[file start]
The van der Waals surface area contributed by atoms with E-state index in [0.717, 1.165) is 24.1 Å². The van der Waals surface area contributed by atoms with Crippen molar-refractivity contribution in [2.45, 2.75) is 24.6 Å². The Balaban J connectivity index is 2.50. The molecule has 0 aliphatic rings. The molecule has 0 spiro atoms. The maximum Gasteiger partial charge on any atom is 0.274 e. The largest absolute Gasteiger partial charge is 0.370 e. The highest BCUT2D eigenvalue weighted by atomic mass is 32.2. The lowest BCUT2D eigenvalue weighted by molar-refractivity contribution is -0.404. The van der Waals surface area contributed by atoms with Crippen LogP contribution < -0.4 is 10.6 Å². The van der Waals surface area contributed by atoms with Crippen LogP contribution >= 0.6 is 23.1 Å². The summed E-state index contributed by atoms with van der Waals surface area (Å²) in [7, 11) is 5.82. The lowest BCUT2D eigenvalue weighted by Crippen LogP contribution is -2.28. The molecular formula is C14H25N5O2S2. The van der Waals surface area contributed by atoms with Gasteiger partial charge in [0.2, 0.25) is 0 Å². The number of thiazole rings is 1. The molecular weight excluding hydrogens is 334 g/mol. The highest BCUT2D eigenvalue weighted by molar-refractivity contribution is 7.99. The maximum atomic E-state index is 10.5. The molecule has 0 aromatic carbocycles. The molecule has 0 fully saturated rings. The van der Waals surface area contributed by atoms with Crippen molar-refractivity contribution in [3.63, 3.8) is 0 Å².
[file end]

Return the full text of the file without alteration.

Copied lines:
The van der Waals surface area contributed by atoms with E-state index in [0.717, 1.165) is 24.1 Å². The van der Waals surface area contributed by atoms with Crippen molar-refractivity contribution in [2.45, 2.75) is 24.6 Å². The Balaban J connectivity index is 2.50. The molecule has 0 aliphatic rings. The molecule has 0 spiro atoms. The maximum Gasteiger partial charge on any atom is 0.274 e. The largest absolute Gasteiger partial charge is 0.370 e. The highest BCUT2D eigenvalue weighted by atomic mass is 32.2. The lowest BCUT2D eigenvalue weighted by molar-refractivity contribution is -0.404. The van der Waals surface area contributed by atoms with Crippen LogP contribution < -0.4 is 10.6 Å². The van der Waals surface area contributed by atoms with Crippen LogP contribution >= 0.6 is 23.1 Å². The summed E-state index contributed by atoms with van der Waals surface area (Å²) in [7, 11) is 5.82. The lowest BCUT2D eigenvalue weighted by Crippen LogP contribution is -2.28. The molecular formula is C14H25N5O2S2. The van der Waals surface area contributed by atoms with Gasteiger partial charge in [0.2, 0.25) is 0 Å². The number of thiazole rings is 1. The molecular weight excluding hydrogens is 334 g/mol. The highest BCUT2D eigenvalue weighted by molar-refractivity contribution is 7.99. The maximum atomic E-state index is 10.5. The molecule has 0 aromatic carbocycles. The molecule has 0 fully saturated rings. The van der Waals surface area contributed by atoms with Crippen molar-refractivity contribution in [3.63, 3.8) is 0 Å².